“I usually think about it like opening the brain of someone and looking inside it: it doesn’t tell us much about what the person is actually thinking about or how they see the world.”</quote>
They're using results of a computer analysis but don't understand how the "neural network" got the results? How do you replicate and/or validate the conclusions/results independently?
Re: Issues With Automated Traffic
1) Automated traffic would, by definition, be remotely accessible, as each vehicle will be coordinating with all the other traffic within a certain radius.
2) Traffic lights in my city are automated at the intersection, not from a central traffic control operation. People spoof the signals already, getting straight green lights (though only one case has been reported in our city).
5) Why leave this to some judge to legislate from the bench? We need to figure it out long before then.
6) So you'll be the sheep that lets a programming issue get him $$$ in fines and tickets?
7) LOL, we don't make it mandatory in a number of states to wear a helmet or protective clothing while riding a motorcycle, why would this be any different?
Issues With Automated Traffic
1) Some country will find a back door and program 150,000 head-on collisions at the start of hostilities.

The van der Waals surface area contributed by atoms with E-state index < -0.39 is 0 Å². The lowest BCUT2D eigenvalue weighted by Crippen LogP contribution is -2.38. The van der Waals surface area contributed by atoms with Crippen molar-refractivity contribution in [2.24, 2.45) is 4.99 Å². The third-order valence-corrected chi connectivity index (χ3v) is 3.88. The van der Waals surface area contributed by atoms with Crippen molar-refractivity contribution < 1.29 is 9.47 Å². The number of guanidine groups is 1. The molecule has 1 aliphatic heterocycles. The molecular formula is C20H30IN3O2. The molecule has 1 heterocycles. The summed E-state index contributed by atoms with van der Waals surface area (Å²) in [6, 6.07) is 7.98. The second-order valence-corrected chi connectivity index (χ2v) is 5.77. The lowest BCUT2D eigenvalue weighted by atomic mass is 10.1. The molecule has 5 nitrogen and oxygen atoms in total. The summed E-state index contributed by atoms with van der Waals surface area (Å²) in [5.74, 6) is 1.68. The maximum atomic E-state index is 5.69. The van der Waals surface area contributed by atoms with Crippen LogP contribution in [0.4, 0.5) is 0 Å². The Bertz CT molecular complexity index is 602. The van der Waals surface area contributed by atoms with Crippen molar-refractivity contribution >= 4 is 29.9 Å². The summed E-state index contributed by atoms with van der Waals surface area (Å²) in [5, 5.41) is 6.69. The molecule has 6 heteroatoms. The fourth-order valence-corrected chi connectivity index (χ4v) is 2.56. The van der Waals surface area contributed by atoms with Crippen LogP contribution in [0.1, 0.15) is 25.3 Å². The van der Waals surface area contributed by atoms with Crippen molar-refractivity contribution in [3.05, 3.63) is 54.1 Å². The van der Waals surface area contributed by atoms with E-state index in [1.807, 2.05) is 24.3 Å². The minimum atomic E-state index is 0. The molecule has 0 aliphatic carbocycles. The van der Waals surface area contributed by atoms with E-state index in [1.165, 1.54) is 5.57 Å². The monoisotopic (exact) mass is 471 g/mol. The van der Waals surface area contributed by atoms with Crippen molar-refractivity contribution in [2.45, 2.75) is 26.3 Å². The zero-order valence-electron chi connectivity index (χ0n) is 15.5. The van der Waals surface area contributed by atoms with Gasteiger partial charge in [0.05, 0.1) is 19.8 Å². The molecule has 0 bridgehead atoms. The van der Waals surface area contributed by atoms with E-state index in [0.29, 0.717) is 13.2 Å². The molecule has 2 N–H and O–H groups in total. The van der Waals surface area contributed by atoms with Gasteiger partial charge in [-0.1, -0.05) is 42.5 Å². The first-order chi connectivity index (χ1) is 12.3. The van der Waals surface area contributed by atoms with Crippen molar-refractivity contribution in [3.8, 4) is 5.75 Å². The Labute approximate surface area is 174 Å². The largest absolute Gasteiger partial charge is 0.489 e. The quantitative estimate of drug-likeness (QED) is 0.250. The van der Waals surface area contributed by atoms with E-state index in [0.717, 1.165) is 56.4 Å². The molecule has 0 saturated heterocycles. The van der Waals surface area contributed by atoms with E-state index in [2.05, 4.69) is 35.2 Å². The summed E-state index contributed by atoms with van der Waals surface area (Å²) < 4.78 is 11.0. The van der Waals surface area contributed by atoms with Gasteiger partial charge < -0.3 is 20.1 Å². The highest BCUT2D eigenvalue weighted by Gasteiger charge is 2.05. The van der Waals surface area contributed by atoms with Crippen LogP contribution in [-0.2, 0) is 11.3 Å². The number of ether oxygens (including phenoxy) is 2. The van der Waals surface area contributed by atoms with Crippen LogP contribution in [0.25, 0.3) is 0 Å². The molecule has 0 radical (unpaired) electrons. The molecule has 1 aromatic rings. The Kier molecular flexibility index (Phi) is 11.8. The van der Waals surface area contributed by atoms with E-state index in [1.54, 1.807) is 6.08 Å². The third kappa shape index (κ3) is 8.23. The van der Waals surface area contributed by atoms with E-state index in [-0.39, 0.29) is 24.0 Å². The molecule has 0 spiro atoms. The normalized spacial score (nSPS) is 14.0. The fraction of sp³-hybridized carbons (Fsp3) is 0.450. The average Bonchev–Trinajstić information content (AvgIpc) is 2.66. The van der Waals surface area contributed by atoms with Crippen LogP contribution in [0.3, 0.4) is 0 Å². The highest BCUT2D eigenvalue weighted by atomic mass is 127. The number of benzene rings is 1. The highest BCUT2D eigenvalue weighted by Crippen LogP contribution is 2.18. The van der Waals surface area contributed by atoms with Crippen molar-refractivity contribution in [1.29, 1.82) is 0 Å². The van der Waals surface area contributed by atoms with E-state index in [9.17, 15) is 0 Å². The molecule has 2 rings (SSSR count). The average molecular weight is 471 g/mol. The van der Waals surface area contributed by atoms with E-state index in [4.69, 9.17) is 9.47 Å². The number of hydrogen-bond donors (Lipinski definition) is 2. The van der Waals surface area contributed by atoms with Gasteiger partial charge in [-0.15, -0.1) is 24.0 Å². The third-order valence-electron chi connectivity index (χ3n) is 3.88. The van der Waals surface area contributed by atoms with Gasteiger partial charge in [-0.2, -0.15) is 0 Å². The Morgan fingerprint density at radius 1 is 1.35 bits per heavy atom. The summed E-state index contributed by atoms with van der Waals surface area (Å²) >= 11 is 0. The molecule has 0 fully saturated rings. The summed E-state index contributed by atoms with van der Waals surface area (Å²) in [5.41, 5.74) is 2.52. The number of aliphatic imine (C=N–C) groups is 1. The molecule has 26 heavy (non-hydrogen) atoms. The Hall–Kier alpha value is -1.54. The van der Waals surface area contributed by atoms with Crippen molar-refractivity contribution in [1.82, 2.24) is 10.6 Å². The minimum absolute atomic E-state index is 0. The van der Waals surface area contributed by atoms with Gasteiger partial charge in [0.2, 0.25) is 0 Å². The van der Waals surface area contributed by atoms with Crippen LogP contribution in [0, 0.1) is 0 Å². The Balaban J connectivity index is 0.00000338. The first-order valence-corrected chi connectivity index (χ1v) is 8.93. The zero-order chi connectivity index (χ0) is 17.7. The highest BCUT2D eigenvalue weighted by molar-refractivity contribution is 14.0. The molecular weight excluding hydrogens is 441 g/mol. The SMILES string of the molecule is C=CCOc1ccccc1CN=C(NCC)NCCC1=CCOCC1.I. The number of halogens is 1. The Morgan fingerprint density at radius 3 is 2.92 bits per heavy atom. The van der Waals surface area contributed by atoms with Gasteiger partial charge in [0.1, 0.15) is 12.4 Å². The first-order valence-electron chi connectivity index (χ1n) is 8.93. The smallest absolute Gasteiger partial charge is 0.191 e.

2) Some script kiddie will not want to go to work/school and will hack the city traffic to cause gridlock
3) Some late for work/soccer practice idiot will buy a 1-time illegal "speed pass code" for $5 (same as a Pepsi) and cause chaos for everyone else as he/she streaks through traffic.
4) Adjusting to ever changing road conditions (degradation, repairs, upgrades, weather, rules and marking changes from one locality to another, etc) will be ginormously challenging.
5) How will liability be assigned for fatal or injurious accidents?
6) If the system doesn't see the speed limit change because a tree limb blocked the camera(s), who pays the ticket?
7) Will some gov't agency have access to your vehicle's information so they can trace your whereabouts in the past or even in real time? Is that a violation of either privacy rights, or self-incrimination protection?
Just some issues to think about...
Re: SW was never about our future.
I still think Kate was sleeping with her cameraman...about the only way she could get video from a hotel room window of the USAF F-111s flying overhead in the attack on Libya, and comment on it at the same time...not to judge, mind you, it was a neat bit of reporting.
They claim pay, too...
My company (of 45-50 people) was sued for back pay from wrongful termination by an individual who never worked for the company, in a state we'd never worked in. We went to court with the documents to prove our company had never employed anyone by that name. It's happened before to us and turns out it's a fairly common scam. Whenever the company doesn't settle, the claimant just says: "It was an honest mistake, I mixed up (whatever)." The judge dismisses the case and it's too expensive to pursue charges (prosecutors are not interested in such small fry).
Re: We all need less stress...